I never owned a pet when I was growing up. As a military family, we were constantly moving, and my parents never wanted the hassle of an animal. My brother also had allergies, so it wasn't an option. Whenever I visited people who owned dogs and cats, I enjoyed the animals, but I never really "got it" as to why people were so upset when their pet passed away. I was sad for them, but I thought these were animals, not people, right?
I was still determined to get a cat. When I first visited the SPCA, I found a personable, sweet cat who was three years old. I liked him immediately and asked my husband to come and see him the next day. When he agreed, we arrived at the shelter and the cat I'd chosen had already been adopted. Instead, there was a new tabby cat named Fitch, who was almost two years old. He wasn't in his cage but was busy walking around the shelter, curious about everyone and everything. He walked right up to me and nudged me with his head, as if he'd already selected me to be his owner. I felt a bit awkward, since I knew nothing about cats, but when I petted him, he began purring and ribboning around my legs. He was an absolute sweetheart and we brought him home that day.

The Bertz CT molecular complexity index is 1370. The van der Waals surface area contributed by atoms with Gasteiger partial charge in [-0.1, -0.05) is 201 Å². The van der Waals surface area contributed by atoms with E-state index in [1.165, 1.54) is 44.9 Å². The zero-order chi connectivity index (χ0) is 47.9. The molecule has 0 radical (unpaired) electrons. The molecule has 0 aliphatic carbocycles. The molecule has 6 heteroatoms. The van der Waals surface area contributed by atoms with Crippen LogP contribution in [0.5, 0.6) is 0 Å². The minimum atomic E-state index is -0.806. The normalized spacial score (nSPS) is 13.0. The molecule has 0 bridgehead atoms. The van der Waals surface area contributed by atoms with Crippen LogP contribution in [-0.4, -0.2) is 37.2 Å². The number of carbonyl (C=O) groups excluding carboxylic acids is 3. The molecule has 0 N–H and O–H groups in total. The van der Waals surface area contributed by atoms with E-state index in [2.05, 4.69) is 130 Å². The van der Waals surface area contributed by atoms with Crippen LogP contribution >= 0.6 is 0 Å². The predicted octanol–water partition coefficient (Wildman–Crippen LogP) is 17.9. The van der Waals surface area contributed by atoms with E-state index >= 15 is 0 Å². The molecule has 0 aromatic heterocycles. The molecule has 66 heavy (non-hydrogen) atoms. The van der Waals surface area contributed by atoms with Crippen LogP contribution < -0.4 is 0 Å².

Fitch has lived with us for seven months now, and I can't imagine life without him. When I'm writing, he'll come and snuggle at my feet or he'll meow at the door when he wants to go play outside. He loves the freedom to explore our yard, and the bunny/vole/mole population has definitely decreased! (thankfully he hasn't brought me any "presents" yet.)
My husband was right. Owning a pet is life-changing. Fitch keeps me company when the children are at school, and he makes me laugh when he crawls into a brown paper bag to hide. If he's away for too long, I worry about him, and I'm always glad when he returns home. He's not just an animal—he's a member of our family. And I'm hoping to keep him for many, many more years.